Walking the Walk with Steel
Posted by Tasha Weiss on March 3, 2011 at 9:56 AM.
Lincoln Center, host of New York’s semi-annual Fashion Week, is adding a new kind of catwalk this spring; a steel pedestrian bridge that will span across 65th Street, linking the main campus to the Rose Building and Julliard, according to an article in The Architects Newspaper.
“It’s basically a series of flat steel plates that have been welded together,” said Michael Hundsnurscher, project architect for NYC-based design studio Diller Scofidio + Renfro. “But the main thing carrying the load is the stressed skin structure.” The article states the metallic bulk also forms the guardrail on the
east side, while the thinner west side utilizes a glass guard.
Hundsnurscher worked with structural engineer Dewhurst Macfarlane and Partners to create an effect that makes the bridge appear very light when viewed from Broadway and almost sculptural when viewed from Amsterdam Avenue.
According to the article the bridge represents the last component of the Center’s renovation project. Go here to read more and view images of the renderings and design plans.
Happy Birthday, Dr. Seuss
Posted by Tom Klemens on March 2, 2011 at 12:16 PM.
Today is the birthday of Theodor Seuss Geisle, better known as Dr. Seuss, who taught so many of us so much conventional wisdom. (He also provided a showcase for structural steel’s capabilities - more on that in a moment.) What makes all that wisdom palatable, of course, is the universe of colorful creatures and impossible worlds Dr. Seuss dreamed up to tell his fantastic stories.
And let’s face it - Dr. Seuss brings out the child in almost everyone. My boys still tell the story of our visit to Seuss Landing at Universal Studios, Orlando. As we were passing McElligot’s Pool, we stopped for a moment and I told the older boy where to stand, then handed his younger brother a penny to toss into the yellow fish’s wide open mouth. Guess who got squirted, but I digress.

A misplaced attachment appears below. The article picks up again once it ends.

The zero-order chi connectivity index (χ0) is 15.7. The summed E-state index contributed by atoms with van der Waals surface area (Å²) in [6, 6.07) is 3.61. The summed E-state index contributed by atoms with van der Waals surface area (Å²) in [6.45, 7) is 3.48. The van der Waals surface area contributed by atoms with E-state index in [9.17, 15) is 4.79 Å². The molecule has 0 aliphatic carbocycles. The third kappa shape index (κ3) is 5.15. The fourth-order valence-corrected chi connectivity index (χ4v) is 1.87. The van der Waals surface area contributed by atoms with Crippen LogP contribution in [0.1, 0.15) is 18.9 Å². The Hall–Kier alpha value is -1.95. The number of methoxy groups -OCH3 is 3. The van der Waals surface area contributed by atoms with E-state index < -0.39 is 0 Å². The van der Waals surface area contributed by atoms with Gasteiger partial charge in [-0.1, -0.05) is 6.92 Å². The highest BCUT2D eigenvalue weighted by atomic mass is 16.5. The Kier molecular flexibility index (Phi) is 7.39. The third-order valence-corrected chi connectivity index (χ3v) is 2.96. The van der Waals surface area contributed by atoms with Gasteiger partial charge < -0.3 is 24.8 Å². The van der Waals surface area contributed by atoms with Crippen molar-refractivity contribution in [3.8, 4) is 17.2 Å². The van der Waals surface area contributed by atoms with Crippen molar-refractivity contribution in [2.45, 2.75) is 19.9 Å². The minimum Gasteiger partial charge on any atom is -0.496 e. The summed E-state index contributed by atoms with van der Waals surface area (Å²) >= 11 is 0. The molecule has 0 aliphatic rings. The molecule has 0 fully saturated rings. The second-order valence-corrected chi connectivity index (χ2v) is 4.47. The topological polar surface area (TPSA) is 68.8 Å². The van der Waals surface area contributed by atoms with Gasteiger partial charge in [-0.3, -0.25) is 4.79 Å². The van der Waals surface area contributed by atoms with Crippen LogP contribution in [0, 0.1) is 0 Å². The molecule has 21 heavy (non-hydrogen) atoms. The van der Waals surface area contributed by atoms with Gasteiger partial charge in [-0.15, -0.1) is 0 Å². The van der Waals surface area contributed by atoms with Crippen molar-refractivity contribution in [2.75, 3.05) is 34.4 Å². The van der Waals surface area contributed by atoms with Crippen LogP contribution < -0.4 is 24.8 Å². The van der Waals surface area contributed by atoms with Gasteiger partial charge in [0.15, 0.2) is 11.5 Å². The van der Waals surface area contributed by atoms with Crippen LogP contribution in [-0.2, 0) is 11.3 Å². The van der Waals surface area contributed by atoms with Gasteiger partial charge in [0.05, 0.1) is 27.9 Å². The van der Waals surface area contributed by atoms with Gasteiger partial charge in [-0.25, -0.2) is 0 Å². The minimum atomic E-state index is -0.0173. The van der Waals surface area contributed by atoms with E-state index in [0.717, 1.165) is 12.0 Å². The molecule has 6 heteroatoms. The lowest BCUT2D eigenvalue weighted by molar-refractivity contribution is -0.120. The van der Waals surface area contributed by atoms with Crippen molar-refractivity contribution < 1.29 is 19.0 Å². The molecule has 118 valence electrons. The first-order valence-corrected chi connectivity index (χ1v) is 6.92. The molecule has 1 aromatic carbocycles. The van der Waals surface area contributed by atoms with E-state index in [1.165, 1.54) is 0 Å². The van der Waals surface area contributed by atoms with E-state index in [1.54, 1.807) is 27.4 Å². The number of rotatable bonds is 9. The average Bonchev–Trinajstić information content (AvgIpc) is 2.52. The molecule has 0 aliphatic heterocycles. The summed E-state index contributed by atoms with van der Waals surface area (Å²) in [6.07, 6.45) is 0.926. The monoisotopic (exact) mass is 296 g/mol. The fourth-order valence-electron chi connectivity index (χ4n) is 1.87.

Structural steel is what enabled designers to create Seuss Landing, a collection of eight facilities that brings Seuss’ imaginary worlds to life. The project earned a Merit Award in the 2003 AISC Engineering Awards of Excellence program (precursor of the IDEAS2 awards). Read about it in the June 2003 issue of MSC by clicking here.
You can read more about the design and construction of Seuss Landing in a feature article by Brian Caudle, P.E., the project manager for structural engineering on the project, in the August 2002 issue of MSC (click here).
Other good sources of information on Dr. Seuss and his legacy include:
www.catinthehat.org (Dr. Seuss National Memorial Sculpture Garden)
www.seussville.com (a Random House website)
www.drseussart.com (a Chase Group gallery)
Videos Explain DTI Washers
Posted by Tasha Weiss on March 1, 2011 at 10:18 AM.
A picture may be worth a thousand words, but a video - well, that can really tell the story. Applied Bolting Technology, manufacturer of Squirter DTIs, offers a set of eight short videos that explain various aspects of direct tension indicator (DTI) washers. Two videos describe how the technology works, with one specifically for engineers and another for inspectors. Several others focus on questions frequently fielded by the company, including common reasons for not being able to “squash the bumps.” (Hint: the DTI is telling you exactly what it’s supposed to in those instances, too.)
For a listing of available videos, go to www.appliedbolting.com. To view them directly, go to www.appliedbolting.com/videos.